Zimbabwe Extends Lockdown, Dusk-to-Dawn Curfew Amid Surge in COVID19 Cases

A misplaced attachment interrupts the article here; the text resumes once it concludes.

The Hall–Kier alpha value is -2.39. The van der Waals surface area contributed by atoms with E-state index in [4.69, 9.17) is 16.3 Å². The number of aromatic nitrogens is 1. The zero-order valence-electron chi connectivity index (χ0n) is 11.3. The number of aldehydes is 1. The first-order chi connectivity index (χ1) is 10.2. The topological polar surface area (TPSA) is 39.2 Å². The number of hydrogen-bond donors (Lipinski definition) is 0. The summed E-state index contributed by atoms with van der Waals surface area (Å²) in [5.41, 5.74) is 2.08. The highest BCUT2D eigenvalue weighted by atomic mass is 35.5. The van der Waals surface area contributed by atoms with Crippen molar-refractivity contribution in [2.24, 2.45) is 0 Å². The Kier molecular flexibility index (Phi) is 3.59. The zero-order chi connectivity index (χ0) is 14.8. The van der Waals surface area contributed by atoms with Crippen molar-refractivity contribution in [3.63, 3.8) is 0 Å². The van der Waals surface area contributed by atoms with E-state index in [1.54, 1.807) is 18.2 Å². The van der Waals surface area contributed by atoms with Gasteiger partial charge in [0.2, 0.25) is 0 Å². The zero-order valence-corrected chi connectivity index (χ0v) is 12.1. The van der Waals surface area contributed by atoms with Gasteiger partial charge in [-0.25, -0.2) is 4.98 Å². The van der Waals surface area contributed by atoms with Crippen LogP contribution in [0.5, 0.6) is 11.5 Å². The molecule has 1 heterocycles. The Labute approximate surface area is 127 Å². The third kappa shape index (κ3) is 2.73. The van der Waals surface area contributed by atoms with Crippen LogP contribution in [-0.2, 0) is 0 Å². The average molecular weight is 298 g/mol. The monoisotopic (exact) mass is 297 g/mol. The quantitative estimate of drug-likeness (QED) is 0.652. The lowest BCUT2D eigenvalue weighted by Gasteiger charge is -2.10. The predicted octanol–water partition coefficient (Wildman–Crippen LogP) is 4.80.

Public health experts in Zimbabwe say the country’s extension of a lockdown that includes a 12-hour, dusk-to-dawn curfew to thwart a recent swell in COVID19 cases and deaths will not yield much without adequate equipping of the country’s health care system.  The coronavirus has infected nearly 33,000 — and two-thirds of its 1,178 deaths are from January alone according to official figures. The lockdown extension comes as the country says it is struggling to detect new highly contagious – and probably more lethal – variants of coronavirus.Calvin Fambirai, the executive director of the Zimbabwe Association of Doctors for Human Rights, said his organization welcomed the two-week extension of the lockdown and a 12-hour, dusk-to-dawn curfew by President Emmerson Mnangagwa’s government.“It was going to be illogical to relax the measures, considering the background of increased daily mortality and incidence rates of COVID-19 as compared to the pre-January levels,” said Fambirai. “However, we think that there is need to complement the lockdown with one, expanding testing, case surveillance, and isolation of confirmed cases, secondly, there is need for expansion of health sector capacity to respond to severe disease of COVID-19 in order to minimize mortality, and thirdly there is need for an accelerated approach to nationwide vaccination.”Banana vendor Brian Mutera says he is yet to receive government assistance promised last March, unlike the situation in other countries worldwide, Harare, Jan. 30, 2021. (Columbus Mavhunga/VOA)Those most affected by the extension of the lockdown are informal traders, who constitute the country’s largest sector of employment. Most of them – like Brian Mutera – say they have yet to receive government assistance promised last March, unlike the situation in other countries worldwide. Consequently, he hangs around these shops selling vegetables despite government calls for him to stay at home.“During this lockdown everyone is not wanted in town. We do hand-to-mouth living and it’s unfortunate,” said Mutera. “In this Third World we are in Zimbabwe, there is death and life. I am here, I am dicing OK? with death. But I cannot be home. I have two children to look after. I have to come to the shops [to sell vegetables]. In developed world, government[s] are paying [handouts]. The situation of our economy, everybody knows. It’s unfortunate. We just pray to the Lord that we have to get a vaccine or something all over Southern Africa.”  On Friday, Chiwenga — who doubles as Zimbabwe’s health minister — said the country was in the process of acquiring coronavirus vaccine. A health official earlier this week told a parliamentary committee that China and Russia were among countries that had offered to supply Zimbabwe with the vaccine. 

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